To avoid becoming a victim of identity theft, it’s essential to immediately report a lost or stolen identity document or passport.
Mabitsela, from Modimolle in Limpopo, applied for a loan at a bank in November 2020, but was told he was over-indebted and didn’t qualify.
“I went to apply for a short-term loan as I needed to make ends meet after being retrenched in June 2020. To my surprise, I was told I did not qualify.
“I initially thought it was because of my unstable income, but it wasn’t. I knew I only had one clothing account and no other debt, so I asked for a printout of my profile,” he says.
Mabitsela saw that two cellphone contracts, a R65 000 bank loan and numerous retail shop accounts had been opened in his name. The debt was close to R100 000.
“Just before the national level 5 lockdown, I lost my ID book. I thought it was somewhere in the house and wasn’t too worried because I had my smart card ID,” he says.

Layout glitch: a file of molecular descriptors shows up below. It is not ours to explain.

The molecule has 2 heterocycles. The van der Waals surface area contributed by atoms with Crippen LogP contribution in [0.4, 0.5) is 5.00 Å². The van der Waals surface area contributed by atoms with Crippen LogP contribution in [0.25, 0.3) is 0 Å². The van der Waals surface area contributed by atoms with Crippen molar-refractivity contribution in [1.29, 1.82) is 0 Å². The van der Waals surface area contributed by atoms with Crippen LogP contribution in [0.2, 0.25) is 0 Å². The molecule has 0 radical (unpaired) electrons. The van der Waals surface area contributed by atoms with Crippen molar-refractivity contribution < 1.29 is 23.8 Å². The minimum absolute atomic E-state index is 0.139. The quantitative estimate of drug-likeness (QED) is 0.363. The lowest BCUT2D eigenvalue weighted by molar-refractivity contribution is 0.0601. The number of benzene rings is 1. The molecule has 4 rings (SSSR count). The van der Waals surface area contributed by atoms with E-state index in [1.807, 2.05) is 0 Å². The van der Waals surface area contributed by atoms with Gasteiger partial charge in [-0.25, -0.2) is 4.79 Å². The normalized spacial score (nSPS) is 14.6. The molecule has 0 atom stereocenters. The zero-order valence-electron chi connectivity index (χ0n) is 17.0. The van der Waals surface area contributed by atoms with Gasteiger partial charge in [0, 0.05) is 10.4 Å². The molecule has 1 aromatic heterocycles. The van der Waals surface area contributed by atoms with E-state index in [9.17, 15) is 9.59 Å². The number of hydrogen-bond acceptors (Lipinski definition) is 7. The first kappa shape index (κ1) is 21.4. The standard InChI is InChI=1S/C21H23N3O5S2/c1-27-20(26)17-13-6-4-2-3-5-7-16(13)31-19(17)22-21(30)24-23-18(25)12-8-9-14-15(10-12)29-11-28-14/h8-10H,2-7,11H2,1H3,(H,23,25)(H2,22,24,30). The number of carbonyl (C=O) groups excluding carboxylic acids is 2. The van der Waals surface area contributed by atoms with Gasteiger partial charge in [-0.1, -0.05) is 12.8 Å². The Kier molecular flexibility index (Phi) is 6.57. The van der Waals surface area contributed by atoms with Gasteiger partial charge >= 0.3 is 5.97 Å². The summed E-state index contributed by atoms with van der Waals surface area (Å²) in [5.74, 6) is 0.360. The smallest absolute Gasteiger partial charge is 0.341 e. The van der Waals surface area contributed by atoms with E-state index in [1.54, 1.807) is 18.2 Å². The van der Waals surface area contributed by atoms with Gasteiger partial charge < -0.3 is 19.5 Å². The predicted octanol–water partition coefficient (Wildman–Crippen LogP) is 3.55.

After realising that someone was creating debt in his name, Mabitsela opened a case of stolen identity at the South African Police Service (SAPS).
He had to write an affidavit stating that he lost his identity book and take it to creditors with his case number to avoid being blacklisted.
Mabitsela’s experience is not unique. According to the South African Fraud Prevention Service’s (SAFPS) 2020 fraud report, last year fraud increased by 161% in the Eastern Cape and 120% in Gauteng.
Manie van Schalkwyk, the Executive Director of the SAFPS, says: “The most worrying is that impersonation fraud – otherwise known as identity fraud – has increased by an alarming 337%.”
Van Schalkwyk says people must report a lost or stolen ID book or passport immediately.
“Reporting the loss or theft to the SAFPS and the SAPS ensures that we are able to enter the details on our database and inform our members. They can then take additional care when confirming an identity.”
If your ID book or passport is lost or stolen, call SAFPS at 011 867 2234 or email firstname.lastname@example.org. You should also call the SAPS at 08600 10111 or visit your nearest police station.